You do you in your future bio. Future bios are written as though they’ve already happened. That’s important because it has to be inevitable. This is one of my favorite exercises I do in the masterminds because the effect it has on people is phenomenal. Here is where your friend gets involved. You need a buddy to be your announcer. I know this takes a little bit of vulnerability, like, “Someone’s going to see my future bio? They’re going to laugh at it. I don’t even know what to ride on to beat a land speed record.”

Here’s what you got to do about that. Don’t pick a Negative Nelly as your announcer. No Nellys, no Karens. You pick your biggest cheerleader, your hype man, to be your announcer. The more they feel it, the more you will feel it because it will all seem impossible until one day you do it. Pick your height. I’m going to walk you through the four steps to writing it.

Let’s get into actual mechanics. Number one, identify which parts of your life you want to focus on in this future bio. Select at least three areas of your life that you are going to address. This could be your business life, professional life, health, family adventures, or contribution. Pick some areas. You can pick all of the areas if you think about it like a wheel of life. You could pick all of the areas, or you could just pick three areas that you want to focus on. This is going to be the meat of your future bio.

Number two, what are the key events that occur in each one of these areas? Identify at least three key events that the future bio will focus on. For example, it might be Tom’s book rose the charts, hitting the best sellers list within weeks of release. Sonali’s drive for marathons led to a national movement of moms running their first marathon after 35. Whatever it is that you’re like, “It’d be nice to have that in my future bio,” that’s the key event you want to list down.

FYE-GI with PivotMe | Future Biography

Future Biography: Identify at least three key events that the Future Bio will focus on.


You got a piece of paper, and you’re listing these things down. Next is number three. Step three is we assign a specific date to the events that happen in your life. For example, in September of 2022, Sarah’s TED Talk was awarded Top 10 Speeches of All Times by Forbes Magazine. The date itself is not important in terms of a goal-setting technique. It’s more that it makes it more real. When I say in September of 2022, it feels like Sarah’s TED Talk was awarded Top 10 Speeches of All Time. It’s more about creating an emotional charge around the date, not goal setting in this regard. Pull your masterpiece together.

Now you’ve got all the meat, we’re going to put it together, and you’re going to make it like a biography in third person. You’re being introduced on stage. This is roughly five years in the future but focus less on the timelines and more on the feeling you get when those things are accomplished. This is the life that you are planning for. You’re designing. Make it a reality by aligning your emotions, and eventually, we’ll align your priorities with it, too. The last piece is you got to have your hype man read it aloud.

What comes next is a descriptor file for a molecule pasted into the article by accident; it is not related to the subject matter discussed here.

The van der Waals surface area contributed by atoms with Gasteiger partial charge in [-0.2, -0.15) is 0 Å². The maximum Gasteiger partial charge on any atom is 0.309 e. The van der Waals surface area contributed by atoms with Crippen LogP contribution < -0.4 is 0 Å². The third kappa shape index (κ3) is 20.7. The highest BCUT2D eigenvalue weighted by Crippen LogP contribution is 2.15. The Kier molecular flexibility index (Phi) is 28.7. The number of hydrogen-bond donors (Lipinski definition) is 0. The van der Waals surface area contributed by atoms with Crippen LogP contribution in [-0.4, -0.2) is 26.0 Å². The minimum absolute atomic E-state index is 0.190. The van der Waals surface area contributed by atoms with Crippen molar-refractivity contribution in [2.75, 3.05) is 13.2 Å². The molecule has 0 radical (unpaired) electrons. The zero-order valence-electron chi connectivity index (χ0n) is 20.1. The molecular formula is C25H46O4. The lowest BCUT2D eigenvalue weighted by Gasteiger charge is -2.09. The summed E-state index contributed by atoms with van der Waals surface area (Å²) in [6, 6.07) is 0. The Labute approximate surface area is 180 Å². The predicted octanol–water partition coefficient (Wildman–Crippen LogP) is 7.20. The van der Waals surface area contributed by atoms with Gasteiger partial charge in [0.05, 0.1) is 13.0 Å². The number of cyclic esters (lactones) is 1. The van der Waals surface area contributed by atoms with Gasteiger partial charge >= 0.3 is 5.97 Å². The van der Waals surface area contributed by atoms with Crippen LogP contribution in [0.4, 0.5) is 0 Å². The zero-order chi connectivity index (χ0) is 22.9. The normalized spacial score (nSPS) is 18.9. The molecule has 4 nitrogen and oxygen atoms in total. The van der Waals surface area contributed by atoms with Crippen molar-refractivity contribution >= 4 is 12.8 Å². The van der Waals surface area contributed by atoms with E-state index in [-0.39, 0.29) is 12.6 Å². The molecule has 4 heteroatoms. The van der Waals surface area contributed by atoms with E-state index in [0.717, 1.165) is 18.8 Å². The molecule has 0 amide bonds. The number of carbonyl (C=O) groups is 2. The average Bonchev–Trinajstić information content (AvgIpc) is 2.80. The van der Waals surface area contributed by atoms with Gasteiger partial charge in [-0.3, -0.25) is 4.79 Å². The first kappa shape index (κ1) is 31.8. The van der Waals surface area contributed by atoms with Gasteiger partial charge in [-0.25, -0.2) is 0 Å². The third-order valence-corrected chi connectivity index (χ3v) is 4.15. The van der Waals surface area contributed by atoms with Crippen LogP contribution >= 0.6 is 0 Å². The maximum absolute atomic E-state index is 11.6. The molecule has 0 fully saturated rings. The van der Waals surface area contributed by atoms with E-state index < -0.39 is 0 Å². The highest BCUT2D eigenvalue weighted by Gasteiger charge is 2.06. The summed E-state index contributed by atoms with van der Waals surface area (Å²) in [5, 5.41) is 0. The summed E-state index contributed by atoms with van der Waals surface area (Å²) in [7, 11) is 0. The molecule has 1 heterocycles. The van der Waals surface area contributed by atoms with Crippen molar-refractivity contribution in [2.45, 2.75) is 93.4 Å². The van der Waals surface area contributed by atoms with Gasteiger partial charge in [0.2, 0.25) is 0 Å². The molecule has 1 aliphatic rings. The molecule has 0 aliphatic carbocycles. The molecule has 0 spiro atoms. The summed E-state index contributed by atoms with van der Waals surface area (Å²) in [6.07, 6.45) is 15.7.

This part’s supposed to be fun. They need to use their best announcer voice. You got to feel the feelings of accomplishment as they read it. Imagine it. Visualize. Don’t get all embarrassed and weird. Have fun with this. Feel the emotions of those achievements. Do not spend time thinking about how to achieve those things. Not yet. You’re just basking in the glory of your conquest. It feels good, doesn’t it? I see you all hyped up on your visualization exercise. Here is another advantage of the future bio. It also is a lowkey goal-setting exercise because once you enjoy the amazing future bio we wrote, you have this clear image in your mind.

We feel amazing about it, but at some point, we need to ask ourselves, “Am I spending my time today in a way that will get me there in five years?” One of the most important questions I ask myself is, “Is this thing I’m about to do going to get me where I want to be?” If the answer is no, it’s time to align your schedule, priorities, and money in another direction. Remember that old saying, “Show me your bank account and show me your calendar, and I will tell you what’s important to you.”

I know that one stings, but it’s not less true. Make sure you are surrounding your priorities and your goals with your time and money. In fact, you might even need to ask yourself, “What do I need to stop doing so I can have this bio? What do I need to start doing so I can have this bio?” In this episode, we went through the four steps to building a future biography. This one is fun. Go through those four steps.

Make sure you surround your priorities and goals with your time and money. Click To Tweet

Go get your hype man, and get introduced on that stage. That stage is waiting for you. Feel it as it’s read. Don’t get embarrassed. Get pumped up. Because this is one of our favorite exercises, I’d love to see your future bio. Send it over to me at info@Pivot-Me.com. Tell us what you loved. Tell us the part that was hard for you. Tell us about your hype man. We want to know who you pick to hype us up. Is it work? It’s work, but you get to have a hype man. Have a great day.